Jagiellonian University was established in 1364. It is the oldest university in Poland and one of the oldest in the world. Today, Jagiellonian University is one of the most prestigious. Thousands of students draw inspiration from the legacy of University’s most famous alumni, such as Nicolaus Copernicus, Wislawa Szymborska and Karol Wojtyla (later Pope John Paul II).
In 1364 the University was founded by King Casimir III the Great, who is considered to be one of the most important Polish monarchs in history. He provided funding for the first higher education institution on Polish territories. The University was initially granted the name Studium Generale.
15th – 16th centuries
After King’s death, development of the Studium Generale stopped. Lectures were held in private houses of professors, churches and in the cathedral school on the Wawel Hill. The institution was restored in 1400 by king Wladyslaw II Jagiello and his wife Jadwiga. The queen was so devoted that she donated all of her personal valuables to the University, allowing it to flourish. The sudden development necessitated the purchase of larger premises, and so the Collegium Maius was built at the beginning of the 15th century.
In the 15th century, the University enjoyed a great esteem. It educated Polish intellectual elite and almost 40 percent of the students came from abroad. The University was the first in Europe to establish independent chairs in mathematics and astronomy. Between 1491 and 1495, one of the most influential people in the history of the world, Nicolaus Copernicus, studied at the University.
The crisis came in the 16th century with the Reformation and religious division of Europe. It was also due to changes in Polish political administration. To hold an office, solid higher education was no longer required, only nobility. The character of the University transformed into bourgeois and fewer students enrolled. In the 16th century also many other universities were established in Europe. In the 17th century, the University had to compete with the Jesuits’ solicitation to win domination over academic life in Krakow.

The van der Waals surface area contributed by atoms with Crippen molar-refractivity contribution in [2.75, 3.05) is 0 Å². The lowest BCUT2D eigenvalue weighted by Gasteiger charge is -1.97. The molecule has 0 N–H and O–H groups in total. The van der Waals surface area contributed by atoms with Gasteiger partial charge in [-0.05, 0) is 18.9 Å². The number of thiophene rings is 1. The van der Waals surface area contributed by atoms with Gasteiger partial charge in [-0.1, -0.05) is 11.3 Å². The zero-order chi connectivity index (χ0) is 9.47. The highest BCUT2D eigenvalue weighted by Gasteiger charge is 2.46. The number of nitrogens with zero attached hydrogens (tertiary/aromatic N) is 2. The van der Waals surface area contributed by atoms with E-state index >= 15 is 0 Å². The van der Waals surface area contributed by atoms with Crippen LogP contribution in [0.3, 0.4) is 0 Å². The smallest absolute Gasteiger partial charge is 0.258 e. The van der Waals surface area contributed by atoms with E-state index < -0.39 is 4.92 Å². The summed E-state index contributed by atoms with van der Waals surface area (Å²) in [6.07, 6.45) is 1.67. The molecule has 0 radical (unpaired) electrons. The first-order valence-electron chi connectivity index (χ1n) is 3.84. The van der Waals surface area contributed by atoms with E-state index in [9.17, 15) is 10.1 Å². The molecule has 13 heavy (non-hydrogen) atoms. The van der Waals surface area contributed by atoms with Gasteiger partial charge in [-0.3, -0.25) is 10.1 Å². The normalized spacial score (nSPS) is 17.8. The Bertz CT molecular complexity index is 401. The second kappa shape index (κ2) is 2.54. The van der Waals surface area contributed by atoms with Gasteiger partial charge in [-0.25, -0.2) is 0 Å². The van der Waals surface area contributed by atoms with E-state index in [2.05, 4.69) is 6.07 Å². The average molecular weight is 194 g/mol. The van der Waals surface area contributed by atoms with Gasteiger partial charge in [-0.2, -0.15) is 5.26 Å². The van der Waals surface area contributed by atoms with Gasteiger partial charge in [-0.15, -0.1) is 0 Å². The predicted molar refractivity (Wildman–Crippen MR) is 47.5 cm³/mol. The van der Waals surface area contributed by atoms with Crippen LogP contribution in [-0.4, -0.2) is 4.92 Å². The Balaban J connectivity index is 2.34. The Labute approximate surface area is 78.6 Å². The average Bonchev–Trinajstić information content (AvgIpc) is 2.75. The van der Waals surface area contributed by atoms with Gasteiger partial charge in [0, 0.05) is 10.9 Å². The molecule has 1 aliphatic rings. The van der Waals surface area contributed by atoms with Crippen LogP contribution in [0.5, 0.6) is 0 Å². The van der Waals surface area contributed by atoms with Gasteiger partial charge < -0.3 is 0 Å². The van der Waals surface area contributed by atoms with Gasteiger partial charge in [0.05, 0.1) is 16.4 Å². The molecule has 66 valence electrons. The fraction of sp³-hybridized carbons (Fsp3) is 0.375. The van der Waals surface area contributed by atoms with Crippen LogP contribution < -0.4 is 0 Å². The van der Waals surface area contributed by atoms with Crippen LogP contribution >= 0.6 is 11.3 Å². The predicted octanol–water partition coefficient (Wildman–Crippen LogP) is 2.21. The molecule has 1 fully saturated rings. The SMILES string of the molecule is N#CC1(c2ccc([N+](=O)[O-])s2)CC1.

18th – 19th century
End of the 18th century saw significant changes in the functioning of the University. With establishing of the Commission for National Education in 1773, a new approach to higher education had been introduced. Responsible for executing of the reform was Hugo Kollataj. Thanks to his efforts, the University was restructured. That enabled scholars of various disciplines to meet their full potential. Kollataj also put a great emphasis on holding lectures in Polish. He initiated creating astronomical observatory, botanical garden and university clinic.
The tragic consequences of the Partitions of Poland did not leave the University untouched. With the beginning of the 19th century, Krakow was incorporated into Austria and the University was Germanized. However, after the Congress of Vienna in 1815, Krakow gained a status of the free city and so the University could enjoy relative autonomy. In 1817, it acquired its modern name – the Jagiellonian University. Jagiellonian – to emphasise this dynasty’s involvement in University’s development. In 1846 when Krakow became again a part of the Austrian Empire. Around this time, the University faced the threat of closure. Fortunately, this did not happen and it quickly regained its repute.